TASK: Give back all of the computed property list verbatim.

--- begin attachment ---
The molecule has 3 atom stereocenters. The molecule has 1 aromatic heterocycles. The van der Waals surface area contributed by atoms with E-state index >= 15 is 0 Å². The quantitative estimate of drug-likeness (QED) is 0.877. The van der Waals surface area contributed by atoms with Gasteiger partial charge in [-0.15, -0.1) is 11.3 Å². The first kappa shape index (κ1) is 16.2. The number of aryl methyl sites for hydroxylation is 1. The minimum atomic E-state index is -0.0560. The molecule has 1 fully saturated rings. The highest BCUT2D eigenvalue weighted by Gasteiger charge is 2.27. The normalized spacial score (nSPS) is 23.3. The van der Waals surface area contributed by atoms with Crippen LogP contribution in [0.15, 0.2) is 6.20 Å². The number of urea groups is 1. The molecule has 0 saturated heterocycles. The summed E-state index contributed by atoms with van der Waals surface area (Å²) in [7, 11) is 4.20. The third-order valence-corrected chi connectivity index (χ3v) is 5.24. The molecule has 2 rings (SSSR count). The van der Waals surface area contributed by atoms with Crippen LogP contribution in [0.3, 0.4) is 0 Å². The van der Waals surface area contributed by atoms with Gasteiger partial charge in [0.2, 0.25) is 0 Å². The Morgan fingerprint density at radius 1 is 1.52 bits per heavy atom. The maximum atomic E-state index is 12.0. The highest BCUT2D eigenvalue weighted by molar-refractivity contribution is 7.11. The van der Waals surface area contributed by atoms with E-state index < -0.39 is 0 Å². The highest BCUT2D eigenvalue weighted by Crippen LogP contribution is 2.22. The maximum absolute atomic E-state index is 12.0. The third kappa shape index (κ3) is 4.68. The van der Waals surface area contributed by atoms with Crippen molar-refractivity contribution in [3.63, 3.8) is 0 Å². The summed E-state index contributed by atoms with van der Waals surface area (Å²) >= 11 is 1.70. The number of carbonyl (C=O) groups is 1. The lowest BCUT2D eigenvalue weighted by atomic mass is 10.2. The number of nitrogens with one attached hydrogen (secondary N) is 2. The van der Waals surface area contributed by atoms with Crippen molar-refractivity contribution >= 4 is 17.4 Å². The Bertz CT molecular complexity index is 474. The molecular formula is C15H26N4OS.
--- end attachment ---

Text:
The molecule has 3 atom stereocenters. The molecule has 1 aromatic heterocycles. The van der Waals surface area contributed by atoms with E-state index >= 15 is 0 Å². The quantitative estimate of drug-likeness (QED) is 0.877. The van der Waals surface area contributed by atoms with Gasteiger partial charge in [-0.15, -0.1) is 11.3 Å². The first kappa shape index (κ1) is 16.2. The number of aryl methyl sites for hydroxylation is 1. The minimum atomic E-state index is -0.0560. The molecule has 1 fully saturated rings. The highest BCUT2D eigenvalue weighted by Gasteiger charge is 2.27. The normalized spacial score (nSPS) is 23.3. The van der Waals surface area contributed by atoms with Crippen LogP contribution in [0.15, 0.2) is 6.20 Å². The number of urea groups is 1. The molecule has 0 saturated heterocycles. The summed E-state index contributed by atoms with van der Waals surface area (Å²) in [7, 11) is 4.20. The third-order valence-corrected chi connectivity index (χ3v) is 5.24. The molecule has 2 rings (SSSR count). The van der Waals surface area contributed by atoms with Crippen LogP contribution in [0.3, 0.4) is 0 Å². The van der Waals surface area contributed by atoms with Gasteiger partial charge in [0.2, 0.25) is 0 Å². The Morgan fingerprint density at radius 1 is 1.52 bits per heavy atom. The maximum atomic E-state index is 12.0. The highest BCUT2D eigenvalue weighted by molar-refractivity contribution is 7.11. The van der Waals surface area contributed by atoms with E-state index < -0.39 is 0 Å². The highest BCUT2D eigenvalue weighted by Crippen LogP contribution is 2.22. The maximum absolute atomic E-state index is 12.0. The third kappa shape index (κ3) is 4.68. The van der Waals surface area contributed by atoms with Crippen molar-refractivity contribution in [3.63, 3.8) is 0 Å². The summed E-state index contributed by atoms with van der Waals surface area (Å²) >= 11 is 1.70. The number of carbonyl (C=O) groups is 1. The lowest BCUT2D eigenvalue weighted by atomic mass is 10.2. The number of nitrogens with one attached hydrogen (secondary N) is 2. The van der Waals surface area contributed by atoms with Crippen molar-refractivity contribution >= 4 is 17.4 Å². The Bertz CT molecular complexity index is 474. The molecular formula is C15H26N4OS.